Saturday, December 27, 2008

The perception of money lost --- the Madoff swindle

Bernard Madoff says that he has lost at least $50 billion of investor money in a long sustained Ponzi scheme. An intriguing question is whether money that never existed except in fictional statements can actually be lost. That's not to say that his clients weren't royally cheated, but look at this.

Madoff started his investment firm in the 1970's. If the assumption could be made that he had $5 billion under management by 1985, then 10% returns annually for the next 24 years on that initial $5 billion would be $49.5 billion by the beginning of 2009(that's almost now). He generally reported 11 to 12% returns so this calculation is apparently conservative. This analysis is so simple that it is either stupid or brilliant. There were lots of ins and outs of course, but Madoff was so esteemed that until 2008 he always had more money waiting to get in then redemptions needed for life(and death) expenses of his clients. Madoff and those who worked with him managed the in and outs of cash accounts, and it is unclear whether they invested in any successful manner at all.

Did he siphon off large amounts of money? He actually didn't need to do that. He received at least 1% in annual fees on money raised by third parties and more on that directly raised. In addition his clients were charged trading fees and it is reported that the account statements received by clients showed active trading. Digesting that, on $50 billion of clients money Madoff and the 20 or so workers at his firm were likely receiving somewhere between 800 million to 1.2 billion a year in fees. Who knows how much money there was to divert since it's all part of the in and out accounting of the Ponzi scheme, but Madoff was certainly making enough to maintain an extravagent lifestyle money just on the fees generated by the fictional accounting.

One aspect of the reporting on this episode that to some extent supports this total "fabrication of statements" perspective is that a number of market participants have expressed shock that Madoff and his firm managed this much money. How could someone manage as much as $50 billion and never be associated with rumors around the movement in a stock, never be seen by securities analysts, never attend an investor conference, in fact be completely invisible. The firm was not in the Caymans or in Switzerland, it was at 54th and 3rd Avenue in Manhattan. They did not have a name like Alpha X fund or Uppity Lane fund, they were Bernard Madoff LLC. Yet who ever found Madoff as a top ten or top fifty shareholder, or in the case of one Dow stock the top 25o shareholders in required SEC 13-F filings. It is likely that the reason that the Madoff firm was invisible is simply because they did not manage much money in an investment sense. They managed cash inflows and outflows, and lived off of the proceeds. With all that said, it is unclear how much money there is to be found and returned to the clients of the firm.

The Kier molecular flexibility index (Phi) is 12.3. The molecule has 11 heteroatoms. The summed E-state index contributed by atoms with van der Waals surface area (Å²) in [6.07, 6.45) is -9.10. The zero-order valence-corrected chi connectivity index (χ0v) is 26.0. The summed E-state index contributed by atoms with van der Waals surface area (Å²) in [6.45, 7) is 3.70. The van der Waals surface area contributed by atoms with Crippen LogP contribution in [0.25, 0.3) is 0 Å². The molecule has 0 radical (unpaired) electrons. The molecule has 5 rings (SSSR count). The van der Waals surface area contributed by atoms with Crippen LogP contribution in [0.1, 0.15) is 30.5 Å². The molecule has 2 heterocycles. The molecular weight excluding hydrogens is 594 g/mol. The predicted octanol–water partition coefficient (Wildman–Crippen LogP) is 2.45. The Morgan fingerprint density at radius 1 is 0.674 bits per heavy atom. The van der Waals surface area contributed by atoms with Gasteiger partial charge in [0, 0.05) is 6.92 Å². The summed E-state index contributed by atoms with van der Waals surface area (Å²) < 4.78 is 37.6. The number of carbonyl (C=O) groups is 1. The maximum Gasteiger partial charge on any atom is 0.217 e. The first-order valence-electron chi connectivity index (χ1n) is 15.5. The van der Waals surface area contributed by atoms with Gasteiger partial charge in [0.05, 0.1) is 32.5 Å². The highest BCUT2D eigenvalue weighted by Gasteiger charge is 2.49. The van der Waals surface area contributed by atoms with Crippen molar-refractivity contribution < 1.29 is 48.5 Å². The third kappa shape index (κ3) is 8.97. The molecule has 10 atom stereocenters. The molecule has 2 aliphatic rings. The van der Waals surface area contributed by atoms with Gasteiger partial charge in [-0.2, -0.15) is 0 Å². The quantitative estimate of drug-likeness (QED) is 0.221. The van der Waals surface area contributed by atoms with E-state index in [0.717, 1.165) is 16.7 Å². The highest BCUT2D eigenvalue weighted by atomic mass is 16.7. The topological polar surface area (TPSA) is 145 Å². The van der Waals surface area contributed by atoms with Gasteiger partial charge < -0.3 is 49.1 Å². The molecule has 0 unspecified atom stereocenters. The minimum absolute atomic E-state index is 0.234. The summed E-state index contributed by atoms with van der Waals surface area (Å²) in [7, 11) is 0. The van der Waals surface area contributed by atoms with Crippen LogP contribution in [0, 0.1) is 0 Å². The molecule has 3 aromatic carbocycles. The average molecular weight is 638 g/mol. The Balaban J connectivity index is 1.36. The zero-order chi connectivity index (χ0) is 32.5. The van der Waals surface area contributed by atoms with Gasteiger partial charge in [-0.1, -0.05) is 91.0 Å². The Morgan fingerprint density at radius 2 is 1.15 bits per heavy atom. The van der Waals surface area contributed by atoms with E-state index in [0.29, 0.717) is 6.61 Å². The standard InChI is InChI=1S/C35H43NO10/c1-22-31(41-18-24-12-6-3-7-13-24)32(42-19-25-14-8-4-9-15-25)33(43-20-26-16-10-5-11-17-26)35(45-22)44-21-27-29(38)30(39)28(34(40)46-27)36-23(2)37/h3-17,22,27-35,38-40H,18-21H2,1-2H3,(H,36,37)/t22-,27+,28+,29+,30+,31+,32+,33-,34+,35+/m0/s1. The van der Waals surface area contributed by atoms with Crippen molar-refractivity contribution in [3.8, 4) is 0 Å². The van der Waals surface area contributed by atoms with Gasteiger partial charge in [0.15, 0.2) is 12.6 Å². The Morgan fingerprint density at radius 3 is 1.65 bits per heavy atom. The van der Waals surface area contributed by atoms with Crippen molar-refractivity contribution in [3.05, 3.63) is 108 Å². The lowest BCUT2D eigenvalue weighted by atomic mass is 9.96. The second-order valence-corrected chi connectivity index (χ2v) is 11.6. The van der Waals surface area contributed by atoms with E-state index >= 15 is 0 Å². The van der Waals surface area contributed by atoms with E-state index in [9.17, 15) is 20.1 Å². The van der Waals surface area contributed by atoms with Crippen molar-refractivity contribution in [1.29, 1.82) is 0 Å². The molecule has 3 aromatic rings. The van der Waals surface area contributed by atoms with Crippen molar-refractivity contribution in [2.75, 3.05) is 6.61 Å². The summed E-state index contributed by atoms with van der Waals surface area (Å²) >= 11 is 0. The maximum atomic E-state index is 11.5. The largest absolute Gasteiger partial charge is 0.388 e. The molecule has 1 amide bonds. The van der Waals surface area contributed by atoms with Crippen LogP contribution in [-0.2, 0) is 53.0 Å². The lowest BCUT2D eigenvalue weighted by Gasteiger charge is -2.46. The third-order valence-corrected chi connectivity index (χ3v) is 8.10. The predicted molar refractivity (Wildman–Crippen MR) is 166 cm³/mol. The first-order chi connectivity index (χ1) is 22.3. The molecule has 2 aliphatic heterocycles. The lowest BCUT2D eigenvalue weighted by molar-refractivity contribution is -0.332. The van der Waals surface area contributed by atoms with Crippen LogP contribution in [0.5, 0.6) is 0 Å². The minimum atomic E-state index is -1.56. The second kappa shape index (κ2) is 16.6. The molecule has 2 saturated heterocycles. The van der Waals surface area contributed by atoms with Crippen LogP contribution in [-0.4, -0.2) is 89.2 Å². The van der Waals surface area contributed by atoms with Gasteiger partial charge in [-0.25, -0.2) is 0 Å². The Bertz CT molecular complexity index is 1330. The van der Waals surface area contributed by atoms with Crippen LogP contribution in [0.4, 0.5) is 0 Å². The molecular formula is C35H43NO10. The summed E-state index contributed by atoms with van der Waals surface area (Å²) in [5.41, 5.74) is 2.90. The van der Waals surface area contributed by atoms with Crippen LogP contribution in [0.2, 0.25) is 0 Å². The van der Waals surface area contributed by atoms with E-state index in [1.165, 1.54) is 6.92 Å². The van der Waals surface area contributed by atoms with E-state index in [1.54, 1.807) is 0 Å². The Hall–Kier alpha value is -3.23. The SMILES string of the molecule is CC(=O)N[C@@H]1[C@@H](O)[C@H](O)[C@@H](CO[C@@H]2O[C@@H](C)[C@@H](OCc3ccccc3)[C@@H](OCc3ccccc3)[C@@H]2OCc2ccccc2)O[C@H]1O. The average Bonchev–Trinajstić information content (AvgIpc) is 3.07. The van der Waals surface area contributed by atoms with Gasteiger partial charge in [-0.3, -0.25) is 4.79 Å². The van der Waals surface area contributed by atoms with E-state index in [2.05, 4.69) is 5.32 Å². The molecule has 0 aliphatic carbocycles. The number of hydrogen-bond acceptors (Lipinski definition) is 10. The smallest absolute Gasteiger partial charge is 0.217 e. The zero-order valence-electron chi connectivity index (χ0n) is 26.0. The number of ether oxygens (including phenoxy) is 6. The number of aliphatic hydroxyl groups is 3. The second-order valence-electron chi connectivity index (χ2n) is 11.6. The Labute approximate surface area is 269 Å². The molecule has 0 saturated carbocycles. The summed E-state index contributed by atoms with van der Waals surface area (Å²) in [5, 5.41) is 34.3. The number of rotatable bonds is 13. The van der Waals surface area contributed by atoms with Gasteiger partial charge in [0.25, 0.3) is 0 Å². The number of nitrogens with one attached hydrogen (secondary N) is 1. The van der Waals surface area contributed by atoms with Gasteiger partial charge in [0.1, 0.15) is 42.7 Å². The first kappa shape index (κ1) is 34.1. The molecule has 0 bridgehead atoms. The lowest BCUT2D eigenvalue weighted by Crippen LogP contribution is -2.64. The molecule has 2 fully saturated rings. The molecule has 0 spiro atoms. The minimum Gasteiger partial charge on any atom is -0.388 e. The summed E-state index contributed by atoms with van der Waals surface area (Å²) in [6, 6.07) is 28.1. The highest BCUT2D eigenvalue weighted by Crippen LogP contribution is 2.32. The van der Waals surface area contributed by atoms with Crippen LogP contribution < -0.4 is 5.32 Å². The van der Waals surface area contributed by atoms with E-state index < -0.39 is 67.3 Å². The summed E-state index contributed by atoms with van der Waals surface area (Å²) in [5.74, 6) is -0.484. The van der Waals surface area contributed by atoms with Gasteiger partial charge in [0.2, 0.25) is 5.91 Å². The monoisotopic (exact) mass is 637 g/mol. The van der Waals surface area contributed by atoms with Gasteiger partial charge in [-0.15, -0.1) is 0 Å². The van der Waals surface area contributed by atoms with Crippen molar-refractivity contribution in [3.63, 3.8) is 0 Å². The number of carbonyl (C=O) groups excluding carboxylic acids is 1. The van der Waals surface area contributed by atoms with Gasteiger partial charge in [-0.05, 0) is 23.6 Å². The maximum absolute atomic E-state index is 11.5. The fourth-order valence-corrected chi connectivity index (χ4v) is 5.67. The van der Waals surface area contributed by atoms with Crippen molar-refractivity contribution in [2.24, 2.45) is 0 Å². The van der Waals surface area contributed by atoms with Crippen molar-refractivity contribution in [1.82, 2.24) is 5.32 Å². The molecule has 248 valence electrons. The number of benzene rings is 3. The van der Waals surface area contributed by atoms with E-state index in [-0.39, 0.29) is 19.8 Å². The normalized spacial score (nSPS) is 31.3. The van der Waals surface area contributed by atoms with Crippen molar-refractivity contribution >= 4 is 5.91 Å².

It may be that the $50 billion lost was never important to the economy in a traditional sense because it was not being invested and risked as capital to build companies, finance r&d, or train labor. It can't be missed because the Madoff firm did not really exist in the role that it presented itself.

This money was, of course, extremely important to the clients of the firm, the wealthy and the foundations that invested, and any alternative to Madoff would have yielded real returns at some level or at a minimum for the last investors in preserved a good portion of their initial investment.

More will be learned, but at this point it is absolutely amazing that this man and some of his colleagues are not in the Tombs or Rikers. I've watched enough Law and Order re-runs(way too many in fact) to have heard the judge say "REMAND" countless times. Perhaps the investigators feel that the best path to the money is one the lets the criminal think about it in his $7 million Park Avenue apartment. Apart from the Madoff family mansions, limousines, jets and toys, can what never existed possibly be found?


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